A Sincere and Teachable Heart

Self-Denying Virtue in British Intellectual Life, 1736-1859

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In A Sincere and Teachable Heart: Self-Denying Virtue in British Intellectual Life, 1736-1859, Richard Bellon demonstrates that respectability and authority in eighteenth- and nineteenth-century Britain were not grounded foremost in ideas or specialist skills but in the self-denying virtues of patience and humility. Three case studies clarify this relationship between intellectual standards and practical moral duty. The first shows that the Victorians adapted a universal conception of sainthood to the responsibilities specific to class, gender, social rank, and vocation. The second illustrates how these ideals of self-discipline achieved their form and cultural vigor by analyzing the eighteenth-century moral philosophy of Joseph Butler, John Wesley, Samuel Johnson, and William Paley. The final reinterprets conflict between the liberal Anglican Noetics and the conservative Oxford Movement as a clash over the means of developing habits of self-denial.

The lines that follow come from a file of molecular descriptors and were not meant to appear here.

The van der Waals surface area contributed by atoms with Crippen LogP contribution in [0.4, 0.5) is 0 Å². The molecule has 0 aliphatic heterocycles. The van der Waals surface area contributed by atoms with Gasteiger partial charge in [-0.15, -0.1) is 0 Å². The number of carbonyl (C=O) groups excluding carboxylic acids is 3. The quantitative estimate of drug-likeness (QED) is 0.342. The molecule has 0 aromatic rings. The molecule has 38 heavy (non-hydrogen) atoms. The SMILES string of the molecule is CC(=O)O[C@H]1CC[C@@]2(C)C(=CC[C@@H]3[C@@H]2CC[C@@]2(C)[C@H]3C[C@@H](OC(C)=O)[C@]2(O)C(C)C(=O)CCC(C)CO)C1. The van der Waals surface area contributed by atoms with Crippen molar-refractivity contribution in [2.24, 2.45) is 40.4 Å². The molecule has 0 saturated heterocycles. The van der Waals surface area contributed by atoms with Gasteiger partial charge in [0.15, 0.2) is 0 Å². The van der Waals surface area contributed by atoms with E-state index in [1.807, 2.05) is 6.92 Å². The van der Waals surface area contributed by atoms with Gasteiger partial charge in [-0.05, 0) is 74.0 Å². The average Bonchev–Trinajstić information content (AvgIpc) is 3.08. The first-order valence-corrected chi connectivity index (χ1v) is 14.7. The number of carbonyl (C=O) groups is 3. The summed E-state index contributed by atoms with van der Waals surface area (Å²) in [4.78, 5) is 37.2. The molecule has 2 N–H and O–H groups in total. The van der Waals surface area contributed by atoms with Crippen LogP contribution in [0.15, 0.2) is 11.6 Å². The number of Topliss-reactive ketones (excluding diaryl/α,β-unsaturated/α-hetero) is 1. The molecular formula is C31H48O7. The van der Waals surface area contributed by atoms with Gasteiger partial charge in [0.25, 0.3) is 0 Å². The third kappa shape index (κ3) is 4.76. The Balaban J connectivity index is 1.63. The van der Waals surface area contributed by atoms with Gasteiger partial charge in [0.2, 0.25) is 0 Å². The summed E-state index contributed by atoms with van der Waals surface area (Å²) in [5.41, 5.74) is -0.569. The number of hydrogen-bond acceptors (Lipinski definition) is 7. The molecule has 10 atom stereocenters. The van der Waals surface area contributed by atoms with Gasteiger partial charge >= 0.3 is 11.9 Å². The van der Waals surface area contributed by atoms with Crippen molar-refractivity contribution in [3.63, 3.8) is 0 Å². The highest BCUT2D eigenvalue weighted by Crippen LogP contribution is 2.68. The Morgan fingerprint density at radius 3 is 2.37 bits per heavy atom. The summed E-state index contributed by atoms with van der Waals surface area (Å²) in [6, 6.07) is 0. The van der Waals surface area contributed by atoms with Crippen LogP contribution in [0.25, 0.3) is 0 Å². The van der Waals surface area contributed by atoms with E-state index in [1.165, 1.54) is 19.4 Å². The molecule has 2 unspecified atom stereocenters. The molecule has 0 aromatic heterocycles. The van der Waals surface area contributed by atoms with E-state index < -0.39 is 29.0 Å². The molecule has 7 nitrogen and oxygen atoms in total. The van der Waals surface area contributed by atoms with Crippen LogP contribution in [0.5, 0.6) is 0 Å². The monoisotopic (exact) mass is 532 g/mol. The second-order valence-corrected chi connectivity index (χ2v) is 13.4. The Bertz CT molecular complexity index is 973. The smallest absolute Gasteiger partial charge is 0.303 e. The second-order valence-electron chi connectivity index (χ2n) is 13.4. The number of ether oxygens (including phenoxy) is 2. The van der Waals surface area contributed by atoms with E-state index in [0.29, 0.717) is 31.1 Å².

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Table of contents

Introduction
Part I The Meaning and Function of Patience and Humility
Chapter one
Common Things to Speak of: the Meaning of Patience and Humility in the Nineteenth-Century British Imagination
Chapter two
From Virtue to Duty: The Victorian Application of Patience and Humility to Social and Intellectual Life
Part II The Eighteenth Century
Chapter three
Character and Morality in Eighteenth-Century British Thought
Chapter four
The Utility of Virtue
Chapter five
Patience, Utility and Revolution
Part III Oxford
Chapter six
Oxford and the Age of Reform
Chapter seven
The Oxford Movement: Faith and Obedience in a Tumultuous and Shifting World
Chapter eight
Faith and Reason in Newman’s University Sermons
Chapter nine
The Hampden Affair: Divergent Paths out of a Spiritual Wilderness
Chapter ten
Thomas Arnold Confronts the “Oxford Malignants”
Chapter eleven
The Tamworth Letters: Virtue and Science
Chapter twelve
Tract 90 and the Trial of Patience in the Church of England
Bibliography

Readership

A wide cross-section of academics interested in modern British history, religious studies, intellectual history, and moral philosophy.

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